“Dairy farmers were severely harmed by school and restaurant closings, which reduced demand for milk,” she said. “Manufacturers had supply chain issues with difficulty accessing parts and raw materials. And, certainly the health care industry, especially our hospital, was challenged as never before with overwhelming demand for services.”

The Bedford County Development Association supported a broad range of businesses in 2020, ranging from hair salons and day care centers to major manufacturers.

“We helped farmers, sole proprietors, service, retail and manufacturing businesses access a broad range of public programs,” Slayton said. “New COVID-related programs included the state’s COVID Working Capital Access Program, the SBA’s Economic Injury Disaster Loan and Payroll Protection Programs. It was critical to be available to help explain the programs to businesses and help with applications.”

The Bedford County commissioners opened CARES Act funding for small businesses and distributed more than $1 million. Bedford County’s Start Up Alleghenies business coach remained active throughout 2020 as Andrew Trexler secured $27,000 in grants for entrepreneurs, hosted a 10-week online Techcelerator Boot Camp for small businesses and coached more than 30 businesses.

Despite COVID-19, two major business expansions were announced and two new businesses opened, which reflected nearly $55 million in investment.

Green Leaf Medical LLC released plans for a $32 million expansion at its facility in Saxton, which will create 400-500 new jobs. CaptiveAire announced a $10 million expansion with the construction of a new 100,000-square foot manufacturing facility in Bedford County Business Park I, Slayton said.

The Organic Snack Co., which makes Kate’s Real Food protein bars, opened its new 20,000-square-foot production facility in our Business Park during the summer of 2020. In September, River Mountain opened its new $3.2 million retreat providing popular glamping and remote work opportunities.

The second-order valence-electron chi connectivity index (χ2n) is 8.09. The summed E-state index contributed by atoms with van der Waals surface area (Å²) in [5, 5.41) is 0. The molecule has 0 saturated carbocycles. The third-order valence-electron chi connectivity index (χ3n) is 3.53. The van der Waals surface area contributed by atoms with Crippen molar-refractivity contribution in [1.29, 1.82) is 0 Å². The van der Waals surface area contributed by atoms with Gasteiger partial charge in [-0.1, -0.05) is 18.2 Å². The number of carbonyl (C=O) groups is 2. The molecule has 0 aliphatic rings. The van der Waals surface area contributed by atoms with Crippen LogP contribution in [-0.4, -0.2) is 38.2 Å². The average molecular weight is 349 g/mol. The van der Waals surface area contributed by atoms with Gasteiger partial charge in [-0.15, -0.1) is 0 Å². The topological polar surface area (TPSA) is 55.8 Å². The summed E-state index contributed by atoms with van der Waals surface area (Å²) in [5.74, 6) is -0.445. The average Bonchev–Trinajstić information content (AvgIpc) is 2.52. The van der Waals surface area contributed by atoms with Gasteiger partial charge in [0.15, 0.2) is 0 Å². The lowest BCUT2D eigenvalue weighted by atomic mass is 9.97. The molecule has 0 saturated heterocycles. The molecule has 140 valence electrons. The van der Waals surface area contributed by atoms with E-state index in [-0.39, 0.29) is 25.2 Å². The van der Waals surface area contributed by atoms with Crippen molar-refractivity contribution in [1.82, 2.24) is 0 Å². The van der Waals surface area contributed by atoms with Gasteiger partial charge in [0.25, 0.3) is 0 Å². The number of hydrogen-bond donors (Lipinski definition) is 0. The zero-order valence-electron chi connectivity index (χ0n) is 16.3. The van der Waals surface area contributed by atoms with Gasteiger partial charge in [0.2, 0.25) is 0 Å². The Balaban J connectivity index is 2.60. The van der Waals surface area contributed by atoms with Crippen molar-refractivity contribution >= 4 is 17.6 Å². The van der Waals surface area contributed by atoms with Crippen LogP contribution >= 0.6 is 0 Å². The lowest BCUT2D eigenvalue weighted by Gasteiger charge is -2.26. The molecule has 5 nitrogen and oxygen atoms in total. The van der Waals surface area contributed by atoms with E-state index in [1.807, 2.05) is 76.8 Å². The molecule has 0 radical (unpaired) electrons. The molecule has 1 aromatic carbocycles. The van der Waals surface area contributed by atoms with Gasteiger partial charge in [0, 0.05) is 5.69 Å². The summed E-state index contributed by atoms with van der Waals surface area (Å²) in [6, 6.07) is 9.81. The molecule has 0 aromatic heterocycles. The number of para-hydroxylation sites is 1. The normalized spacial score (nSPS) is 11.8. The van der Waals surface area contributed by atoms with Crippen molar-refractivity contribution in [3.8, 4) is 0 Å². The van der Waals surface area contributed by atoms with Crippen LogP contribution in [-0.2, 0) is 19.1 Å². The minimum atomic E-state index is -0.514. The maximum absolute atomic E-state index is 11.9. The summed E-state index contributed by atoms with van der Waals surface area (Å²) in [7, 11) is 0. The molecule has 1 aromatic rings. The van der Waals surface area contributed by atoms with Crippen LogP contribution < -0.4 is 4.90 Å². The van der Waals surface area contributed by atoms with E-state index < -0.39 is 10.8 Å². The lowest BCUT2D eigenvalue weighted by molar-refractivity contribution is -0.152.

Bedford County businesses were approved for $950,000 in loans through the Southern Alleghenies Planning and Development Commission, Slayton said.

Three development projects are in the works for 2021, two of which are private sector and one potential multi-tenant building to be built by the Bedford County Development Association, which is working with the Governor’s Action Team to aggressively market Lot 4.

“Our primary goal is to market the 80-acre lot, which is located adjacent to REI along the I-99 Corridor,” Slayton said. “It is a pad-ready site that is designated as a Keystone Opportunity Zone and has permitting in place. With the increase in online shopping, we believe that there will be increased demand for land that can accommodate distribution centers. We also believe that the trend toward re-shoring will increase opportunities for manufacturing growth,” she said.

Huntingdon County

“I hate to be the ‘Debbie Downer’ here, but the reality is that this was a horrible year for small businesses,” said Debra Clark, executive director of Huntingdon County Business & Industry.

HCB&I funded five new projects in 2020, amounting to more than $400,000 in financing and leading to the creation of 12 new jobs, Clark said.

“Our economy is still very much in survival mode, but I’m optimistic that we will begin to recover in 2021. We plan on continuing our efforts to provide educational and financial support to our business community. We are looking forward to offering in person instruction, client meetings and events,” she said.

HCB&I offered assistance to hundreds of business owners in applying for relief funding, helping them to diversify their business models to maintain some form of operation throughout the restrictions.

“We also offered a public forum for the business community to address our elected officials regarding the effects of COVID-19 on the economy. If we are counting outside funding from our partners for loan clients, then we are around a million dollars in financing for businesses in the county. Most of the projects we funded this year have been forced to delay construction due to the inflated prices of building materials and supplies — that has been another negative effect of COVID-19,” Clark said.

Despite the pandemic, there were at least two highlights in the county in 2020 — including the rebirth of the East Broad Top Railroad.